Most of the far left forces in Scotland supported independence. KD Tait looks at how they have followed this through
The decision by most left organisations in Scotland to pose a vote for independence as the way to oppose austerity, defend the NHS and strike a blow at the “establishment” was an opportunist concession to nationalism.
Scotland already has the means to obstruct certain cuts (tuition fees, the bedroom tax, etc.) and will probably soon receive greater freedom to do so by gaining more control over NHS spending.
The demagogy about the English establishment ignores the fact that Scottish capitalists are an integral part of this British establishment. And if Scotland became independent on the SNP’s model there would be an Edinburgh establishment – a Scottish ruling class – to replace the British one.
The pro-independence left ignored the fact that the SNP project is the project of the secondary tier of Scottish capitalists, chafing at the dominance of British and international capital – a project that seeks to win support among the working and lower middle classes for its own independence from dominant capital, at the expense of the working class.
Given the enormous integration of Scottish with British capital, it would undoubtedly remain a subordinate and subservient class to its big brothers, even in an independent Scotland, but no less harsh a master to Scottish and semi-colonial workers.
Most of all this left ignored the fact that the great movements of the working class in Scotland were always advances of a working class united across “borders”, made on the basis of class interest. This was true of the Chartists, the Labour Party, the shop stewards, the early Communist Party, the 1926 General Strike, the miners’ strikes of 1972, 1974 and 1984-85, the Poll Tax and the antiwar movement.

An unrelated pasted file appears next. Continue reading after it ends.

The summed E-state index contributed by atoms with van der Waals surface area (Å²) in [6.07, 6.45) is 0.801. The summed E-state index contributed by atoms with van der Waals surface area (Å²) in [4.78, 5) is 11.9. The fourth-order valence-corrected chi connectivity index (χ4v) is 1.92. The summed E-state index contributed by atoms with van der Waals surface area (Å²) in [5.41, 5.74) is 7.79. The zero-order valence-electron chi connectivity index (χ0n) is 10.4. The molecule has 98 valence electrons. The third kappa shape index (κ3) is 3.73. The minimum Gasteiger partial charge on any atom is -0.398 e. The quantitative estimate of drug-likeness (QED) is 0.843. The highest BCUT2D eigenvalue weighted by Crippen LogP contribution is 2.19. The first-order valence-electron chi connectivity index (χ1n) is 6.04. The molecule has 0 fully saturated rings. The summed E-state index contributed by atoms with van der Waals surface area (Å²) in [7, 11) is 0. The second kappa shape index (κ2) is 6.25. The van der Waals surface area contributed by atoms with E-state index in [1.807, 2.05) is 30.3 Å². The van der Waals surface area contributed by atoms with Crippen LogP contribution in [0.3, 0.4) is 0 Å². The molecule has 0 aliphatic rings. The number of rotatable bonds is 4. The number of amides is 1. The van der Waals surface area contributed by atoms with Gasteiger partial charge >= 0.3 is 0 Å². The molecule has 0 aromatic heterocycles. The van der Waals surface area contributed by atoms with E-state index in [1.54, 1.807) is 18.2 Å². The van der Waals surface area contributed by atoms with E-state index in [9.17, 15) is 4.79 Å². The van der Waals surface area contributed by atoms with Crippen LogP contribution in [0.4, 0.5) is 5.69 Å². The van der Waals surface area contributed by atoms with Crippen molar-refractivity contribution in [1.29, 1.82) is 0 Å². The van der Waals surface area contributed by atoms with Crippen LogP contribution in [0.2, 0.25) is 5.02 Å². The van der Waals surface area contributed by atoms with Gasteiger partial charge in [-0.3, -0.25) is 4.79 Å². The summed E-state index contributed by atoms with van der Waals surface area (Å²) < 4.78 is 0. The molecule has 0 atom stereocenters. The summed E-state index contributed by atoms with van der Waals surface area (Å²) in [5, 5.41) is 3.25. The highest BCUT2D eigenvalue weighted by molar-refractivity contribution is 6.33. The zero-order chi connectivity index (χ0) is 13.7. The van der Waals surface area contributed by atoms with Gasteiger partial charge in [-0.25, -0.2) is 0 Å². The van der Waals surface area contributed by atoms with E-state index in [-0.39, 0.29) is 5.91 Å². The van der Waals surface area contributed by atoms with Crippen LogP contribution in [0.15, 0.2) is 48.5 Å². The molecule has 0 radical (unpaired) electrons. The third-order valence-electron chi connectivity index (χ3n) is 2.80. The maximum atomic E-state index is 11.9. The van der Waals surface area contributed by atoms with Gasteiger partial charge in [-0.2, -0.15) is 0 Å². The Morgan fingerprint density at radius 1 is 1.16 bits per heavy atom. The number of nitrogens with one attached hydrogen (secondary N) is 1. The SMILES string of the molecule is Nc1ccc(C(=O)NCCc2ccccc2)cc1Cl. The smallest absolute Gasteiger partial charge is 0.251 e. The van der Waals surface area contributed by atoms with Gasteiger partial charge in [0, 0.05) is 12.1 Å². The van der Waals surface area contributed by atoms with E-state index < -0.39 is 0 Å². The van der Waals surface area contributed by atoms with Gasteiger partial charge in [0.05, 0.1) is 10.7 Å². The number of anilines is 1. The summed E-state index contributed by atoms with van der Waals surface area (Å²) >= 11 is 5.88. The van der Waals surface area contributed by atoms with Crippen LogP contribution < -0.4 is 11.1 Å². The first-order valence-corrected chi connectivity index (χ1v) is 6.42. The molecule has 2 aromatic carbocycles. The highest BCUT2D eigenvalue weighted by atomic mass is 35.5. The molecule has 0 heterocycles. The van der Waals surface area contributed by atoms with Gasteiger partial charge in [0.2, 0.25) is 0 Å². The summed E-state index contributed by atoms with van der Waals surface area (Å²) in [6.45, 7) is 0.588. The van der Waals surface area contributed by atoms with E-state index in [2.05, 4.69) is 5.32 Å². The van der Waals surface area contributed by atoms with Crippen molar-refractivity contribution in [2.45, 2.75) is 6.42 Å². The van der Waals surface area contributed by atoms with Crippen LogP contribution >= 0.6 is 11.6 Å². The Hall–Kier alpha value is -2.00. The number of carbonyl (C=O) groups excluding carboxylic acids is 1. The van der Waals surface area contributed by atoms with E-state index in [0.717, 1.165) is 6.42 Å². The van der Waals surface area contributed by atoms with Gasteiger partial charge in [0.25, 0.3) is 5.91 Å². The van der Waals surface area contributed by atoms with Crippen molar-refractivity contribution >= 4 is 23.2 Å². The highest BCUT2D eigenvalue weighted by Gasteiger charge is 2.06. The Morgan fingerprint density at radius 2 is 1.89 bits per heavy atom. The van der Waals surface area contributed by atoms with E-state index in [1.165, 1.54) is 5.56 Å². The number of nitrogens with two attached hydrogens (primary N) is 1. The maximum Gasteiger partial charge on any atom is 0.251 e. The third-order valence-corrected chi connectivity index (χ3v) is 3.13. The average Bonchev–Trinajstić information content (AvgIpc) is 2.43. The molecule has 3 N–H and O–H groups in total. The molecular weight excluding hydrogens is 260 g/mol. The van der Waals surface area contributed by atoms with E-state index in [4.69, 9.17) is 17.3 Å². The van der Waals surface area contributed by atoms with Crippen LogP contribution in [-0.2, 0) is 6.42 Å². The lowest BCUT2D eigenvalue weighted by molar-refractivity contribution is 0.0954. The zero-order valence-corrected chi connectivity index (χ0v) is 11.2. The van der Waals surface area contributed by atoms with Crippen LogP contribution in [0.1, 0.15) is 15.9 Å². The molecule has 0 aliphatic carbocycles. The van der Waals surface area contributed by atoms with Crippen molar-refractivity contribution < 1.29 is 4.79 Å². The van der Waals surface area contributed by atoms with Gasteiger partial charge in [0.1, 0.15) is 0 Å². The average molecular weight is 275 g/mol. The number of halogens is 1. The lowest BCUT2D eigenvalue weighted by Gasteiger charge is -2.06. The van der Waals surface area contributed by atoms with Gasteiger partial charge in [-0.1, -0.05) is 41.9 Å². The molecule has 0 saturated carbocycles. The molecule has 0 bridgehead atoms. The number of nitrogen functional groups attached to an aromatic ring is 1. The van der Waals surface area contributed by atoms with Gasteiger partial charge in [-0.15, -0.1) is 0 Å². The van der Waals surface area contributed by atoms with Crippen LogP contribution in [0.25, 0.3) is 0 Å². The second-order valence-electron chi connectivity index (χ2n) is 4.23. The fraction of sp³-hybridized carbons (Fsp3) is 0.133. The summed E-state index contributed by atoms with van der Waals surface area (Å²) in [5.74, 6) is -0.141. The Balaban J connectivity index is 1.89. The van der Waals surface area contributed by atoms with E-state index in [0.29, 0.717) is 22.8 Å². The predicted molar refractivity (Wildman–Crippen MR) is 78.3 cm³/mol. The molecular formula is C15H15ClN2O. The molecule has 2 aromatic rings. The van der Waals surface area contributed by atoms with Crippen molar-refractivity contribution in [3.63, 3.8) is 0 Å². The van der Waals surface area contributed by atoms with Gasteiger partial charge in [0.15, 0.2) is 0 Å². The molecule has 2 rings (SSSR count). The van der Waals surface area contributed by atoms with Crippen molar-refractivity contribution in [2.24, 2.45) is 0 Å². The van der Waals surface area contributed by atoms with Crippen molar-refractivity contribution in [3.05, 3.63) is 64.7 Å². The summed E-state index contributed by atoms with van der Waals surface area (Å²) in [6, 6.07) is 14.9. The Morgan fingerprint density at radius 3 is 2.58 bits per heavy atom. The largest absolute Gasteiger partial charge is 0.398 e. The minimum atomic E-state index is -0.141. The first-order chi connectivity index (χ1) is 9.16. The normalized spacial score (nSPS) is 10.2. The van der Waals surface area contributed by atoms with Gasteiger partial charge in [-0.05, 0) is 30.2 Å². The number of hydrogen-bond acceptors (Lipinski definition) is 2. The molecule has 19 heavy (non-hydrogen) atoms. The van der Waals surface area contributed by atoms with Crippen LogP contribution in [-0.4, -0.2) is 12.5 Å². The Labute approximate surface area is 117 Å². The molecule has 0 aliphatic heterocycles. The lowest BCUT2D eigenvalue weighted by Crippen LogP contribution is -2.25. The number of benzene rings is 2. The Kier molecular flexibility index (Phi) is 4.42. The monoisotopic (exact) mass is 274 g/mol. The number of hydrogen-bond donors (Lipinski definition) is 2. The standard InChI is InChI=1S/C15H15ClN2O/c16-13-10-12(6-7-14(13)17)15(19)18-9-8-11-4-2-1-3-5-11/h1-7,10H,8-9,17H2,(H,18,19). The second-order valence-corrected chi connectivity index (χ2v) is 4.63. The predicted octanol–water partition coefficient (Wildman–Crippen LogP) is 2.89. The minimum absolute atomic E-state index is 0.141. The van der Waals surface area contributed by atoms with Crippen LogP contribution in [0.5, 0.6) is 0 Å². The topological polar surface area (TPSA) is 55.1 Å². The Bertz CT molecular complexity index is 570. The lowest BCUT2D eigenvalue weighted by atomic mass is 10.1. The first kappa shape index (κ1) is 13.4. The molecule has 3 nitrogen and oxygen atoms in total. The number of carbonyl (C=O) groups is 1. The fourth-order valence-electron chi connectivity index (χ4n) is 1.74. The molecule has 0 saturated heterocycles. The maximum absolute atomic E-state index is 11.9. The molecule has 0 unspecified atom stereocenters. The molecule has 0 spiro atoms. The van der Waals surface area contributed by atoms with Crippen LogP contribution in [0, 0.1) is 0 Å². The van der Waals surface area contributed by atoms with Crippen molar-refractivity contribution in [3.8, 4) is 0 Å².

They were class struggles, not waged in collaboration with bourgeois nationalists, whose goals are antagonistic to the working class, however much they may dress them up in social democratic language.
Of course “revolutionary” support for a historically regressive, not to say reactionary project of nation building was usually wrapped up in all the right phrases about democracy, anti-imperialism and so on. Perhaps the socialist left counted on the inevitable post-independence SNP austerity provoking spontaneous working class resistance, which they would capitalise on.
Naturally independence as a short cut to a major ruling class offensive is not an easy sell, so they peddled the illusory hope that it would provide a measure of protection. According to the schema, the shattering of these promises would expose the SNP, but not the left. This was a schema whose opportunism was matched only by its dishonesty. Ultimately it amounted to nothing more than “First the nationalists – then us”.
Tommy Sheridan of Solidarity has recently revealed that he is a nationalist before everything else. He has shamefully abandoned any pretence of a class standpoint by calling for a vote for the bourgeois SNP. Let his own words be his condemnation:
“In order to maximise the pro-independence vote at next May’s general election, I believe all yes supporters should vote for the SNP and all pro-independence parties should not stand if the SNP candidate will commit to fight for a new referendum as soon as possible AND against all Westminster austerity cuts to welfare and public services. In other words I suggest we in the yes movement promote continued unity by backing the most likely independence supporting candidate at next May’s election. In concrete terms that means advocating an SNP vote to try and unseat a many pro-no party supporters as possible.” (Post on his personal Facebook account)
He will no doubt be delighted then that 20,000 people have joined the SNP in three days – as against considerably less for the revolutionary forces. He is obviously in agreement that an independence coup by an SNP-majority parliament would be a justified. What part of “No” by a 10 per cent margin didn’t he understand?
The idea of breaking with the British establishment has within it the idea that working class forces in Scotland could more easily defeat the bosses if they were on their own. Such a schema underestimates the capacity of a victorious nationalist ruling class to demand sacrifices from a working class whose consciousness had been soaked in Scottish patriotism.
It would be able to blame all its problems on foreigners (probably still “the English”). Is it likely such appeal would fall on deaf ears? After all in newly independent Ireland most trade unionists and socialists accepted the nationalist leaders’ insistence that “Labour must wait”.